Hi Sara - I know exactly who you mean. In my town, there is a street of mostly dumpy houses for sale, on the way to the beach. There are realtor signs house after house, on both sides of the street, like a desperate gauntlet. Musty converted cottages trying to pass themselves off as year round homes at silly prices. If my home was on the the market two years or more, I would come to my senses. These are the houses that are causing the lengthening of Days on Market.
But as I noted in my post below, the market is surprisingly spry and prices have actually risen in my town this past year. AND - we also have many unrealistic buyers. Let me give you an example.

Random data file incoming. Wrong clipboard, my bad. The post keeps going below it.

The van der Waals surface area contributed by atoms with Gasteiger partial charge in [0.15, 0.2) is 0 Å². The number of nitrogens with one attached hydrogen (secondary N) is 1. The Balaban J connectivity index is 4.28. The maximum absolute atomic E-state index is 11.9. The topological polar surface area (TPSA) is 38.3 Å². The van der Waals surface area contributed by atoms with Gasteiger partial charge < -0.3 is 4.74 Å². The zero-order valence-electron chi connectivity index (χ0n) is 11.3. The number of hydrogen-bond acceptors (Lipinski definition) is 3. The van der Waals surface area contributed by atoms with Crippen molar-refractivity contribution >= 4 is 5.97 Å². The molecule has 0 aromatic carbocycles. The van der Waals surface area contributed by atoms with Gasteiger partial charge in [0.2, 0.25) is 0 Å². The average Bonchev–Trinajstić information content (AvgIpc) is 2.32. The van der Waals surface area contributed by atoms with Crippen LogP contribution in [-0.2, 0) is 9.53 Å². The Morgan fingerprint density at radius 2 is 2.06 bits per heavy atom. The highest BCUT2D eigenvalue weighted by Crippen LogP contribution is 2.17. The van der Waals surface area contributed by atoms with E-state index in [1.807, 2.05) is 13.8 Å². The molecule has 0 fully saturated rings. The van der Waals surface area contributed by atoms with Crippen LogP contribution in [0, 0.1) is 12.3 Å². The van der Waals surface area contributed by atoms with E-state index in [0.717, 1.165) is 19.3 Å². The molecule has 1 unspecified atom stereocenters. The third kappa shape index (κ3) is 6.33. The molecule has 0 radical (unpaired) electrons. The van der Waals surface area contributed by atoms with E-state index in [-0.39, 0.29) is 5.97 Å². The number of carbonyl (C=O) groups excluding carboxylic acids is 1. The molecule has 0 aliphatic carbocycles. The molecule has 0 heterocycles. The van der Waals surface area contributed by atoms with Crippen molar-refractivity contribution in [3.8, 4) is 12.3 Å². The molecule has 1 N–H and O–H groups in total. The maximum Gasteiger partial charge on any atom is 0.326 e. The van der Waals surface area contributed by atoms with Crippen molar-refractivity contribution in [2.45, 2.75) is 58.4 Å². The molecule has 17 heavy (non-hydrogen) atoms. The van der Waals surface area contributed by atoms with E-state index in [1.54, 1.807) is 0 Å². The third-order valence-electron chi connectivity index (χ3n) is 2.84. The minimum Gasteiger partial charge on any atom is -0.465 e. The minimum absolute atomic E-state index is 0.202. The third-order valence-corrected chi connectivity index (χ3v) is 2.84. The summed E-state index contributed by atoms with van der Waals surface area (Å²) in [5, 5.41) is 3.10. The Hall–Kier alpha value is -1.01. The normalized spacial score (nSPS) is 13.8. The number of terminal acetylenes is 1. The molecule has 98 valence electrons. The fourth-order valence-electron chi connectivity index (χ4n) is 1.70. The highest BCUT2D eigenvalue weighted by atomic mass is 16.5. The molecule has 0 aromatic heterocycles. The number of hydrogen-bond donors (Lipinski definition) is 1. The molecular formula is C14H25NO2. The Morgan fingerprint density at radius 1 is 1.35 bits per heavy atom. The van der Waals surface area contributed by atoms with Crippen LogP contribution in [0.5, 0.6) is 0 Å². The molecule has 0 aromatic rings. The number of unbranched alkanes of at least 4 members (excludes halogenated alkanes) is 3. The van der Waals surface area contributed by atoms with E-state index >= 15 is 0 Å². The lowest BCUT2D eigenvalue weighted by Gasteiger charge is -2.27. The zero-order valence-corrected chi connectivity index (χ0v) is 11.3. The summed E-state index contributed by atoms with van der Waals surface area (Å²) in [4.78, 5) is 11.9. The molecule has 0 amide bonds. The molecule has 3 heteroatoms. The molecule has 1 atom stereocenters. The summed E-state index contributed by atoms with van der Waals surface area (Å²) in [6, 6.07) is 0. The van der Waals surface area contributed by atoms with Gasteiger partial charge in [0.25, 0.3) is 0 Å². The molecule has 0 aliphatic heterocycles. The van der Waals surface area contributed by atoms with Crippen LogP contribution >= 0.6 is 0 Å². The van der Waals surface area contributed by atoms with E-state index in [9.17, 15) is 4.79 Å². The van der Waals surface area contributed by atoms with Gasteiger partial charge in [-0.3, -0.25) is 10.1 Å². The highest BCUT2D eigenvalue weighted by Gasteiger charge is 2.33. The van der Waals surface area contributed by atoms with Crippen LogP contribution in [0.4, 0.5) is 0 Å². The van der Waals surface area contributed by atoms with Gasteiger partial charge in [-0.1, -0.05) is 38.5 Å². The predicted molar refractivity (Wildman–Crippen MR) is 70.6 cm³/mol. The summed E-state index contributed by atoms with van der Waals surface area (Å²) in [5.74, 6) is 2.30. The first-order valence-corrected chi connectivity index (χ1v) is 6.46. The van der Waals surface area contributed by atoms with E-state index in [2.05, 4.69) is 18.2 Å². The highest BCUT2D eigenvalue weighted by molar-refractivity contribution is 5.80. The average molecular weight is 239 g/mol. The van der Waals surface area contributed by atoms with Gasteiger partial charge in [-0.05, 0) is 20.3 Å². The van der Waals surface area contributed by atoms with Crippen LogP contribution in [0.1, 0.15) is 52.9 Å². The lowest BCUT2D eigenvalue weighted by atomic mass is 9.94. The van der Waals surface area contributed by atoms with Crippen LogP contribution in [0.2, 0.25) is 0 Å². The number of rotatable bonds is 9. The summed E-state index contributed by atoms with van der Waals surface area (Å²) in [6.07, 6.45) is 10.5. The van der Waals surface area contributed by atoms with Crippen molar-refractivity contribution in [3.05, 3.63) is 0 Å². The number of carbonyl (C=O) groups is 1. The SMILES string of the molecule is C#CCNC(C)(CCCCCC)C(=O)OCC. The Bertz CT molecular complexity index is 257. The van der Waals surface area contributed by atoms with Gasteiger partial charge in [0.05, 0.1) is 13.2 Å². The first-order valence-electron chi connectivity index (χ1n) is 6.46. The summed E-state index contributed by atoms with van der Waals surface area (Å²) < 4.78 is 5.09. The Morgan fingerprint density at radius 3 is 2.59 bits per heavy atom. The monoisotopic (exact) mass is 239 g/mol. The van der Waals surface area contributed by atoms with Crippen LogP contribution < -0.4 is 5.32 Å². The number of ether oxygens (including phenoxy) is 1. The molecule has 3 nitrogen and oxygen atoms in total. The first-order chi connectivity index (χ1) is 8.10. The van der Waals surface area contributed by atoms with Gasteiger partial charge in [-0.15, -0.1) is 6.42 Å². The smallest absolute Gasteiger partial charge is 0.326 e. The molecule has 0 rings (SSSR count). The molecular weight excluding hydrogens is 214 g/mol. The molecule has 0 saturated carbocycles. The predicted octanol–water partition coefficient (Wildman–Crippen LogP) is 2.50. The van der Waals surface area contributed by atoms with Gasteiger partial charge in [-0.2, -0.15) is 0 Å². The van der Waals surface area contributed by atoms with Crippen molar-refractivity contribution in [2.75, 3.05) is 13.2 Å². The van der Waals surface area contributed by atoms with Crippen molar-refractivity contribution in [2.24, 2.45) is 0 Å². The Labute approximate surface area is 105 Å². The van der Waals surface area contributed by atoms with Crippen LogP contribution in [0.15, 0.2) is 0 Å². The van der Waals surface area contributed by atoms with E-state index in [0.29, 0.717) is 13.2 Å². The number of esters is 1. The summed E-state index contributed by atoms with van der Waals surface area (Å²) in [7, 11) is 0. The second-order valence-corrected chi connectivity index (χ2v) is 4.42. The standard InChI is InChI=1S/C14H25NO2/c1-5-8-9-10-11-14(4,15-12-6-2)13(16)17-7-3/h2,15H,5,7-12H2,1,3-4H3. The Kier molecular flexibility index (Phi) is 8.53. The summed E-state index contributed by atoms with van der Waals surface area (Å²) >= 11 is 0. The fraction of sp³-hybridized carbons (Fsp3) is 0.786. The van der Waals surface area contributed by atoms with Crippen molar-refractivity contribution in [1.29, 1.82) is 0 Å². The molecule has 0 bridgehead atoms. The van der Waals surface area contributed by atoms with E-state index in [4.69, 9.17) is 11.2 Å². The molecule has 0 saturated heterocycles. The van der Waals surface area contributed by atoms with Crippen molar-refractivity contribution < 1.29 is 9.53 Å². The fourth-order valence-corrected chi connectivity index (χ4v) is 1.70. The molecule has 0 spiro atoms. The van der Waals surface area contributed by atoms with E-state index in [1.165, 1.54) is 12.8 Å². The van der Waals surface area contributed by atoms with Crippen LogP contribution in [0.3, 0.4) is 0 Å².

Years ago, I bought a piece of land from a woman, to build a seasonal cottage. I paid $15,000. She sold it to me to use the $$ as a down payment on a condo in Boston. BUT, she decided to wait a few years since she was certain the market was going to crash. Well, guess what happened to prices in those few years.... These friends are STILL telling me that the market is going to crash. In the meantime, that lot is now worth more than $100,000. (I sold it too.) And prices have gone up in the past year, while some buyers are still waiiting for "the crash". The crash was here - it just wasn't what the buyers thought it would be.
Mike from Cincinnati summed it up below very succintly. Markets are very regional, and within the region, certain towns hold up better than others. I think the current market dislocation includes a segment of unrealistic Sellers AND Buyers.